With over 30 scholarship offers, Isidora trimmed his scholarship lists down to two and had to make the challenging choice. Does he stay at home and play for Miami, his favorite school growing up and a school that could be hit hard with NCAA sanctions? Or, does he play for a school that has a rich tradition in sending offensive lineman to the NFL in Wisconsin?
After weeks of debating the issue, Isidora finally decided that hometown comfort outweighed everything else.
"He knows the coaching staff pretty well, and was very comfortable with that," Isidora's high school coach Mark Guandolo told Badger Nation. "He really likes the school despite the stuff going on. He felt comfortable with the school and fit in with the players."
Miami was the strong favorite since early in the process, but Wisconsin appeared to jump back into the discussion once the Yahoo! Sports reports broke about Nevin Shapiro's providing impermissible benefits to dozens of University of Miami football players. But even with the program moving forward under a cloud of suspicion, staying close to home and restoring pride to his childhood program was too perfect of a situation.
"He really likes the school," Guandolo said. "He really likes the new staff."
A 6-4, 330-pound senior at Cypress Bay (Fla) HS, Isidora – a three-star offensive guard that is ranked No.49 in the country at his position by Scout.com - projects as a college guard position despite the fact that he played at left tackle for Guandolo.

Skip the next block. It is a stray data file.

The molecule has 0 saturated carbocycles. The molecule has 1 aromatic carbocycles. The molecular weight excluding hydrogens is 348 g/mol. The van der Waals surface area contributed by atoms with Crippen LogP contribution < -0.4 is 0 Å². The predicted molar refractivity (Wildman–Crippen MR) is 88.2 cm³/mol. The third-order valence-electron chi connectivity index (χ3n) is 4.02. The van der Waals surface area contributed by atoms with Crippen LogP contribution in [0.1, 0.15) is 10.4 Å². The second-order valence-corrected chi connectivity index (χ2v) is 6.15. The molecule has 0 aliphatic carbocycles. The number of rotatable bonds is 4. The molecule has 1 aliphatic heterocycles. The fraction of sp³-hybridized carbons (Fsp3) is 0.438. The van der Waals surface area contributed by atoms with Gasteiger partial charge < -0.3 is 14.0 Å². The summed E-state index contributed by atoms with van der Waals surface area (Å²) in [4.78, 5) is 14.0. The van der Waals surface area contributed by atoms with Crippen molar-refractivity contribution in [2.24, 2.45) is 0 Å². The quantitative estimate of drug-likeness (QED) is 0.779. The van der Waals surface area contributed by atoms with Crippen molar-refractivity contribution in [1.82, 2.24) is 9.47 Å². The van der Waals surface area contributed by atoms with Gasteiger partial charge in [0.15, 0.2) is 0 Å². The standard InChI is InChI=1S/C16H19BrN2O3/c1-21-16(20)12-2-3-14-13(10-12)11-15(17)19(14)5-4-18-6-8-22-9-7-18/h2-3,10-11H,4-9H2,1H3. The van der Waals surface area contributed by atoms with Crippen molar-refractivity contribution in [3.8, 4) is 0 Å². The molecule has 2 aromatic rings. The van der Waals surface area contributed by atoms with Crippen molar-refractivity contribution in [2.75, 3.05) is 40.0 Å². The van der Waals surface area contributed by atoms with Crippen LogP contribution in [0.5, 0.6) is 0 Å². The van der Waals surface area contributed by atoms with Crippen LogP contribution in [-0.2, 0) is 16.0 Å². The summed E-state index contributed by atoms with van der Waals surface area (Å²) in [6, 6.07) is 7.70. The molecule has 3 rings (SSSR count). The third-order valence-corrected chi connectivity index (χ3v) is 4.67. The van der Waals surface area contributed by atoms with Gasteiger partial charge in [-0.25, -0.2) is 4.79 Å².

"He's just a great athlete," Guandolo said. "He has great feet with some quickness in each direction. We have a great strength and conditioning program. Danny does everything the running backs do and the other skill positions. He's lower body is so wide and thick, a guy that can move like that and get on you and run, it's rough tough for the defense, especially with the explosion that he has in his hips. He'd be a great college guard at the next level."
He also fits in as a perfect lineman – a quiet kid that isn't flashy and just likes to go about his business without much fanfare.
"He's a hard worker, a great team player and a great kid," Guandolo said. "He didn't play JV ball and he started as a sophomore in really his first time playing football at the high school level. From there, he just started getting in better and better condition. We work them really hard, and I think his body has changed quite a bit over three years. He stays very grounded, and he doesn't get to wowed by anybody."